Egyptian Arabic Grammar


Conjunctions are the useful little words that join clauses together to make more complex sentences.

I want to make bread but I don't have enough flour
Aaayiz 'aAamil Aiysh laakin maAandeesh di'ee' kifaayaAaayiz aacAamil Aiysh laakin maAandysh diqyq kifaayao
عا َيـِز أعـَمـِل عـِيش لا َكـِن مـَعـَنديش د ِقيق كـِفا َيـَة
Part English Egyptian
Main clause I want to make bread Aaayiz 'aAamil AiyshAaayiz aacAamil Aiysh
عا َيـِز أعـَمـِل عـِيش
Conjunction but laakinlaakin
لا َكـِن
Subordinate clause
I don't have enough flour maAandeesh di'ee' kifaayamaAandysh diqyq kifaayao
مـَعـَنديش د ِقيق كـِفا َيـَة

If you just want to attach a noun, you should use a preposition, but if you want to attach a clause (ie, there is a verb in bit that you want to attach), then a conjunction is required. In English, the same word is often used for both preposition and conjunction, but there are differences in Egyptian: see prepositions and conjunctions for more details.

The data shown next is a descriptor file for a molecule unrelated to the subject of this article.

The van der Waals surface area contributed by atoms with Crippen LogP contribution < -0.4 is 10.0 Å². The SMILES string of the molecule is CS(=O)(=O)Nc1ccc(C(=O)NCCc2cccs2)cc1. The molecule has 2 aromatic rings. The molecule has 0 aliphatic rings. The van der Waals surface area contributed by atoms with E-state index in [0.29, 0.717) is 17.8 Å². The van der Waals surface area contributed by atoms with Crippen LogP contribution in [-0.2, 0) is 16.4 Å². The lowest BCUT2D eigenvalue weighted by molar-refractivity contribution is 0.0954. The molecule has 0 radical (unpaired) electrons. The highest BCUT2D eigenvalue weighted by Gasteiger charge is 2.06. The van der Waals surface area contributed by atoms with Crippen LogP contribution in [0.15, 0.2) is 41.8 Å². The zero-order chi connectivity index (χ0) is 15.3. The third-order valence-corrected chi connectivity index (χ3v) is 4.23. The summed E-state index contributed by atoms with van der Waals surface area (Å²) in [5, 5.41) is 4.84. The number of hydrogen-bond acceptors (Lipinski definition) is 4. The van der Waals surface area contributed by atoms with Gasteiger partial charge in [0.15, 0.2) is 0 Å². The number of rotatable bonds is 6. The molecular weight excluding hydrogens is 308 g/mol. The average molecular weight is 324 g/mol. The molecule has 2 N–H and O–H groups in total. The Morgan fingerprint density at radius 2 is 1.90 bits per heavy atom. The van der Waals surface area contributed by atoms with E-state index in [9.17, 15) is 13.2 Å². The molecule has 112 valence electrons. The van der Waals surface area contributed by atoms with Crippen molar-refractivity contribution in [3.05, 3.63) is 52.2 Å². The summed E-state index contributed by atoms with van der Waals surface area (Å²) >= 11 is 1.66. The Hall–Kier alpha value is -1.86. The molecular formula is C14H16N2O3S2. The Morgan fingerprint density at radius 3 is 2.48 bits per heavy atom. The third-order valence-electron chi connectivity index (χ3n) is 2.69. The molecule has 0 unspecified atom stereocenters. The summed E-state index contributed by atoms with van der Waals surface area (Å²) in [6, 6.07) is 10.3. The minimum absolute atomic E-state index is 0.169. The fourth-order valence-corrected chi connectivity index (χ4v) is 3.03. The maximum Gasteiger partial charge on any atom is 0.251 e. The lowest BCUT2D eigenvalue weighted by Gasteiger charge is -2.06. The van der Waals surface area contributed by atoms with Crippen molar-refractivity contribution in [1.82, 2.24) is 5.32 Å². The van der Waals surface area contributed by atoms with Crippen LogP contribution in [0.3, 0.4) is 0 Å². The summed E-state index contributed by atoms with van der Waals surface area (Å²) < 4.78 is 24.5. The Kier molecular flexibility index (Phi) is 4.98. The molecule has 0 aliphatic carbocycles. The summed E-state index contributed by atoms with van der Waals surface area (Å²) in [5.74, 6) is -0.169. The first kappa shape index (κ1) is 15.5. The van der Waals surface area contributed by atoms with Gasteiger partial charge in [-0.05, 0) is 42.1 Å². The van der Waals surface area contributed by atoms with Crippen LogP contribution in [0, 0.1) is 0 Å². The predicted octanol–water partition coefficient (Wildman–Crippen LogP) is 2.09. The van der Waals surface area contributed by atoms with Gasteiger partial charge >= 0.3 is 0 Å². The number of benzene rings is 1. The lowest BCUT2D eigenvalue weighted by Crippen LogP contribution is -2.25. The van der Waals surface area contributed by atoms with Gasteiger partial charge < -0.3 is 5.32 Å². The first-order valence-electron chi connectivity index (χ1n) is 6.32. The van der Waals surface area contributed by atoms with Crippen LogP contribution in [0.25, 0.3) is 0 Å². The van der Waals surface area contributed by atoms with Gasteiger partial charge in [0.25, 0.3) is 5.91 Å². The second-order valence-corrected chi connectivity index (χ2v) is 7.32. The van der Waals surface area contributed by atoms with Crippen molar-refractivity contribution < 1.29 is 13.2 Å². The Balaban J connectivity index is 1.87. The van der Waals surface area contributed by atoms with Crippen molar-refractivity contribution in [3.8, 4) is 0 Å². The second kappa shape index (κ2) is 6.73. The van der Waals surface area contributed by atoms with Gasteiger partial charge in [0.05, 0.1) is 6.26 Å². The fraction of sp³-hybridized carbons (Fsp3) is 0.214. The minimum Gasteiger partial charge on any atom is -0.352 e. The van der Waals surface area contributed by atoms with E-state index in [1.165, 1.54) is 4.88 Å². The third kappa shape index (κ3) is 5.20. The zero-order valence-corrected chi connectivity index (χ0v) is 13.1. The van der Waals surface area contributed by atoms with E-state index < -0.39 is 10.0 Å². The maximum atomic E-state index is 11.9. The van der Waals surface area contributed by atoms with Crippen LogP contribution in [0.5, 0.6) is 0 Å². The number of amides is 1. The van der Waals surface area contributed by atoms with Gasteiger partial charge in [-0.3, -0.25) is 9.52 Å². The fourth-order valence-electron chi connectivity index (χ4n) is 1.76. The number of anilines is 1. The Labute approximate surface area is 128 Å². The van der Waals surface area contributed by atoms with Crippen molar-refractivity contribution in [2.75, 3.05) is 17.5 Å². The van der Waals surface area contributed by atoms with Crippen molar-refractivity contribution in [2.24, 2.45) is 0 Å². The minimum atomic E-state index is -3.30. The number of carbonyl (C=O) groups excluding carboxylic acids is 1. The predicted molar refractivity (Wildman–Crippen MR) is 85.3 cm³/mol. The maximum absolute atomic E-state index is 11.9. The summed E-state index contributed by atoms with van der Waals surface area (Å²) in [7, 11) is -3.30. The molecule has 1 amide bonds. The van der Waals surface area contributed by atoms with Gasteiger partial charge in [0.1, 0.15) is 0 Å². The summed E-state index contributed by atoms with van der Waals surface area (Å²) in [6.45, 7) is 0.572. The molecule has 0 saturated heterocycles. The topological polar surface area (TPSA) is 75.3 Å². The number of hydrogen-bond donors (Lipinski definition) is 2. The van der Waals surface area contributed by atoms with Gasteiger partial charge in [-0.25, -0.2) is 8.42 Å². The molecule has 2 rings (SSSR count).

In both English and Egyptian, you can put the subordinate clause either before or after the main clause. This doesn't change the meaning at all, just the emphasis.

You can go out when you have finished your homework
mumkin tuKrug lamma hatiKlis ilwaegibmumkin tuKrug lammaa hatiKlis iil-waegib
مـُمكـِن تـُخر ُج لـَمّا َ هـَتـِخلـِس ا ِلوا َجـِب

When you have finished your homework, you can go out.
lamma hatiKlis ilwaegib, mumkin tuKruglammaa hatiKlis iil-waegib, mumkin tuKrug
لـَمّا َ هـَتـِخلـِس ا ِلوا َجـِب، مـُمكـِن تـُخر ُج

If there is a subject pronoun in the second clause, it becomes a pronoun suffix attached to the conjunction. For example:

I feared that she was lost
aana Kuft innaha tikoon taahitaanaa Kuft iinnahaa tikwn taahit
ا َنا َ خـُفت ا ِنّ َها َ تـِكون تا َهـِت

The following table lists most of the common conjunctions, and gives examples how they can be used.

English Egyptian Example
that 'inniicnn
إنّ I feared that she was lost
aana Kuft 'innaha tikoon taahitaanaa Kuft iicnn-ahaa tikwn taahit